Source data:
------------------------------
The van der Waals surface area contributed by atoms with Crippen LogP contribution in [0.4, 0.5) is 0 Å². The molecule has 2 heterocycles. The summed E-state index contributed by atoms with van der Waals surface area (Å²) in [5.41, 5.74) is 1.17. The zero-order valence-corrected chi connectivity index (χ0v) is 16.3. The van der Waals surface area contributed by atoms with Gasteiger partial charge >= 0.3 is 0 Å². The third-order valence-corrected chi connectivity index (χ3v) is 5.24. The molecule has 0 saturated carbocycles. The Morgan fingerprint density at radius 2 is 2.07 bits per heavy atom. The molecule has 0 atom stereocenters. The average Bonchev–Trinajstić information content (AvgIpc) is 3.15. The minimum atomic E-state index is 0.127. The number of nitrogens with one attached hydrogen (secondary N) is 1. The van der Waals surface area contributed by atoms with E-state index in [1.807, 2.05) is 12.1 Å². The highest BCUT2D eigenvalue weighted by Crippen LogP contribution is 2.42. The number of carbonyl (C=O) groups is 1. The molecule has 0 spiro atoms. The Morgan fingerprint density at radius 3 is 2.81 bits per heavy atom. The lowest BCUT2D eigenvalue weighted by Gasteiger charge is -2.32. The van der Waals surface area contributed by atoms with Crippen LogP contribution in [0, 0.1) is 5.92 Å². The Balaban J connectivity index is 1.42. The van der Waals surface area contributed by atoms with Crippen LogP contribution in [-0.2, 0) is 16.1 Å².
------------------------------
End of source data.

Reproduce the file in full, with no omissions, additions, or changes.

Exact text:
The van der Waals surface area contributed by atoms with Crippen LogP contribution in [0.4, 0.5) is 0 Å². The molecule has 2 heterocycles. The summed E-state index contributed by atoms with van der Waals surface area (Å²) in [5.41, 5.74) is 1.17. The zero-order valence-corrected chi connectivity index (χ0v) is 16.3. The van der Waals surface area contributed by atoms with Gasteiger partial charge >= 0.3 is 0 Å². The third-order valence-corrected chi connectivity index (χ3v) is 5.24. The molecule has 0 saturated carbocycles. The Morgan fingerprint density at radius 2 is 2.07 bits per heavy atom. The molecule has 0 atom stereocenters. The average Bonchev–Trinajstić information content (AvgIpc) is 3.15. The minimum atomic E-state index is 0.127. The number of nitrogens with one attached hydrogen (secondary N) is 1. The van der Waals surface area contributed by atoms with E-state index in [1.807, 2.05) is 12.1 Å². The highest BCUT2D eigenvalue weighted by Crippen LogP contribution is 2.42. The number of carbonyl (C=O) groups is 1. The molecule has 0 spiro atoms. The Morgan fingerprint density at radius 3 is 2.81 bits per heavy atom. The lowest BCUT2D eigenvalue weighted by Gasteiger charge is -2.32. The van der Waals surface area contributed by atoms with Crippen LogP contribution in [0, 0.1) is 5.92 Å². The Balaban J connectivity index is 1.42. The van der Waals surface area contributed by atoms with Crippen LogP contribution in [-0.2, 0) is 16.1 Å².